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Treatment thresholds for intervention in posthaemorrhagic ventricular dilation: A randomised controlled trial

Research output: Contribution to journalArticle

  • Linda S. De Vries
  • Floris Groenendaal
  • Kian D. Liem
  • Axel Heep
  • Annemieke J. Brouwer
  • Ellen Van 'T Verlaat
  • Isabel Benavente-Fernández
  • Henrica Lm Van Straaten
  • Gerda Van Wezel-Meijler
  • Bert J. Smit
  • Paul Govaert
  • Peter A. Woerdeman
  • Andrew Whitelaw
Original languageEnglish
Pages (from-to)F70-F75
Number of pages6
JournalArchives of Disease in Childhood: Fetal and Neonatal Edition
Volume104
Issue number1
Early online date10 Feb 2018
DOIs
DateAccepted/In press - 15 Jan 2018
DateE-pub ahead of print - 10 Feb 2018
DatePublished (current) - Jan 2019

Abstract

Objective To compare a low versus a higher threshold for intervention in preterm infants with posthaemorrhagic ventricular dilatation. Design Multicentre randomised controlled trial (ISRCTN43171322). Setting 14 neonatal intensive care units in six countries. Patients 126 preterm infants ≤34 weeks gestation with ventricular dilatation after grade III-IV haemorrhage were randomised to low threshold (LT) (ventricular index (VI) >p97 and anterior horn width (AHW) >6 mm) or higher threshold (HT) (VI>p97+4 mm and AHW >10 mm). Intervention Cerebrospinal fluid tapping by lumbar punctures (LPs) (max 3), followed by taps from a ventricular reservoir, to reduce VI, and eventually a ventriculoperitoneal (VP) shunt if stabilisation of the VI below the p97+4 mm did not occur. Composite main outcome measure VP shunt or death. Results 19 of 64 (30%) LT infants and 23 of 62 (37%) HT infants were shunted or died (P=0.45). A VP shunt was inserted in 12/64 (19%) in the LT and 14/62 (23%) infants in the HT group. 7/12 (58%) LT infants and 1/14 (7%) HT infants required shunt revision (P<0.01). 62 of 64 (97%) LT infants and 36 of 62 (58%) HT infants had LPs (P<0.001). Reservoirs were inserted in 40 of 64 (62%) LT infants and 27 of 62 (43%) HT infants (P<0.05). Conclusions There was no significant difference in the primary composite outcome of VP shunt placement or death in infants with posthaemorrhagic ventricular dilatation who were treated at a lower versus a higher threshold for intervention. Infants treated at the lower threshold received more invasive procedures. Assessment of neurodevelopmental outcomes will provide further important information in assessing the risks and benefits of the two treatment approaches.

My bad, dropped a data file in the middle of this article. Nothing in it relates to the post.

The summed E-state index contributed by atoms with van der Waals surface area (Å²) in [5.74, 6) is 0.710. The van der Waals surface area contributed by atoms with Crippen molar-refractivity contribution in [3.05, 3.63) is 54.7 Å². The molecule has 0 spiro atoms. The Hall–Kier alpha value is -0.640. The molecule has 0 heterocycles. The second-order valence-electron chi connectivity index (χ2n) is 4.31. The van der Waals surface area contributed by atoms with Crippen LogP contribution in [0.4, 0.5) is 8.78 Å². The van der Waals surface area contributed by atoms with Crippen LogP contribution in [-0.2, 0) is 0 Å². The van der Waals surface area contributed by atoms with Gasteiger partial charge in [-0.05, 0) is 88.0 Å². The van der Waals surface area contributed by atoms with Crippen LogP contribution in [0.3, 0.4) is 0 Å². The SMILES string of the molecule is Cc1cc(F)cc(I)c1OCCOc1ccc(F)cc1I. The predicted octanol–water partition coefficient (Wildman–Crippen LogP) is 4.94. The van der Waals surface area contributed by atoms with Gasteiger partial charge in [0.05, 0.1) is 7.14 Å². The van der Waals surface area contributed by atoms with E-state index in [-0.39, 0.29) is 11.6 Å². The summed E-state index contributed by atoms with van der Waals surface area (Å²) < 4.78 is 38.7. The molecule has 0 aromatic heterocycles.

Research areas

  • imaging, intraventricular haemorrhage, neonatology, post haemorrhagic ventricular dilatation, preterm

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